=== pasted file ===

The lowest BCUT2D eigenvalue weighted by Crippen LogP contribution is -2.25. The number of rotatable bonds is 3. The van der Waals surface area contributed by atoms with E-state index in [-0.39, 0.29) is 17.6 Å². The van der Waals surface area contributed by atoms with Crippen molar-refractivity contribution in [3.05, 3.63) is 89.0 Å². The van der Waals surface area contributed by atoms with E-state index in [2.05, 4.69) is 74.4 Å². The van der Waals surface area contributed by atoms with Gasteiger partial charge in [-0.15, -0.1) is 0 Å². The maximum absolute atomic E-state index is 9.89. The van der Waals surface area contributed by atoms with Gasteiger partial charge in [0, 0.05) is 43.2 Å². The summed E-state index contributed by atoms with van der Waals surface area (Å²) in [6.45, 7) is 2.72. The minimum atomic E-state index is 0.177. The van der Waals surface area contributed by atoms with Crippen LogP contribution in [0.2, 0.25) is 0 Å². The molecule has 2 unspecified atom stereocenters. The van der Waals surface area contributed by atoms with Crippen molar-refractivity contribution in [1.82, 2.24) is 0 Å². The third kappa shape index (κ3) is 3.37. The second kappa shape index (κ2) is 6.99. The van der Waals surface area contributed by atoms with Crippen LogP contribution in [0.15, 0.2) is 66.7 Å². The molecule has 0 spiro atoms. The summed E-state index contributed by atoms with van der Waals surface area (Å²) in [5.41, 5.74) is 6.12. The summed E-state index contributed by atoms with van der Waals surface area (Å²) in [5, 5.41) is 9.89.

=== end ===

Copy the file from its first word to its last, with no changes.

The lowest BCUT2D eigenvalue weighted by Crippen LogP contribution is -2.25. The number of rotatable bonds is 3. The van der Waals surface area contributed by atoms with E-state index in [-0.39, 0.29) is 17.6 Å². The van der Waals surface area contributed by atoms with Crippen molar-refractivity contribution in [3.05, 3.63) is 89.0 Å². The van der Waals surface area contributed by atoms with E-state index in [2.05, 4.69) is 74.4 Å². The van der Waals surface area contributed by atoms with Gasteiger partial charge in [-0.15, -0.1) is 0 Å². The maximum absolute atomic E-state index is 9.89. The van der Waals surface area contributed by atoms with Gasteiger partial charge in [0, 0.05) is 43.2 Å². The summed E-state index contributed by atoms with van der Waals surface area (Å²) in [6.45, 7) is 2.72. The minimum atomic E-state index is 0.177. The van der Waals surface area contributed by atoms with Crippen LogP contribution in [0.2, 0.25) is 0 Å². The molecule has 2 unspecified atom stereocenters. The van der Waals surface area contributed by atoms with Crippen molar-refractivity contribution in [1.82, 2.24) is 0 Å². The third kappa shape index (κ3) is 3.37. The second kappa shape index (κ2) is 6.99. The van der Waals surface area contributed by atoms with Crippen LogP contribution in [0.15, 0.2) is 66.7 Å². The molecule has 0 spiro atoms. The summed E-state index contributed by atoms with van der Waals surface area (Å²) in [5.41, 5.74) is 6.12. The summed E-state index contributed by atoms with van der Waals surface area (Å²) in [5, 5.41) is 9.89.